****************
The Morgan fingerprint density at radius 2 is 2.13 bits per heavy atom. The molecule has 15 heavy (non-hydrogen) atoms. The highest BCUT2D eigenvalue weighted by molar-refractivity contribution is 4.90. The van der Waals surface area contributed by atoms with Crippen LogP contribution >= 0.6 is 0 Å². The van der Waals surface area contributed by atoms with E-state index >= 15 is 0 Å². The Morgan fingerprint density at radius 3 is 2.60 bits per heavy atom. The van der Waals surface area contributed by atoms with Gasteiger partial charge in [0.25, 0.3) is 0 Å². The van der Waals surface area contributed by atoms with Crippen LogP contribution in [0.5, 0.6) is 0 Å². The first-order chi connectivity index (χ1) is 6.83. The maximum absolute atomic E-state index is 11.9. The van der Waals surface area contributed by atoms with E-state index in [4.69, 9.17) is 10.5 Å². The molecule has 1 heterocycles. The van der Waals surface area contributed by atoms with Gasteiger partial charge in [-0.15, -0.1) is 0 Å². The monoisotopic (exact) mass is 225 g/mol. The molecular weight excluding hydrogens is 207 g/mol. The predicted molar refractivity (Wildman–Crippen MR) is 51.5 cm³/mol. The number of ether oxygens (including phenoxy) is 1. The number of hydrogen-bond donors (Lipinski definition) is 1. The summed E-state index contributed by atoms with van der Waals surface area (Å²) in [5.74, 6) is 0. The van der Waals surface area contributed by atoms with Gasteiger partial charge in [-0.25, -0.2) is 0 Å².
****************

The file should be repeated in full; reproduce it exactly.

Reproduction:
The Morgan fingerprint density at radius 2 is 2.13 bits per heavy atom. The molecule has 15 heavy (non-hydrogen) atoms. The highest BCUT2D eigenvalue weighted by molar-refractivity contribution is 4.90. The van der Waals surface area contributed by atoms with Crippen LogP contribution >= 0.6 is 0 Å². The van der Waals surface area contributed by atoms with E-state index >= 15 is 0 Å². The Morgan fingerprint density at radius 3 is 2.60 bits per heavy atom. The van der Waals surface area contributed by atoms with Gasteiger partial charge in [0.25, 0.3) is 0 Å². The van der Waals surface area contributed by atoms with Crippen LogP contribution in [0.5, 0.6) is 0 Å². The first-order chi connectivity index (χ1) is 6.83. The maximum absolute atomic E-state index is 11.9. The van der Waals surface area contributed by atoms with E-state index in [4.69, 9.17) is 10.5 Å². The molecule has 1 heterocycles. The van der Waals surface area contributed by atoms with Gasteiger partial charge in [-0.15, -0.1) is 0 Å². The monoisotopic (exact) mass is 225 g/mol. The molecular weight excluding hydrogens is 207 g/mol. The predicted molar refractivity (Wildman–Crippen MR) is 51.5 cm³/mol. The number of ether oxygens (including phenoxy) is 1. The number of hydrogen-bond donors (Lipinski definition) is 1. The summed E-state index contributed by atoms with van der Waals surface area (Å²) in [5.74, 6) is 0. The van der Waals surface area contributed by atoms with Gasteiger partial charge in [-0.25, -0.2) is 0 Å².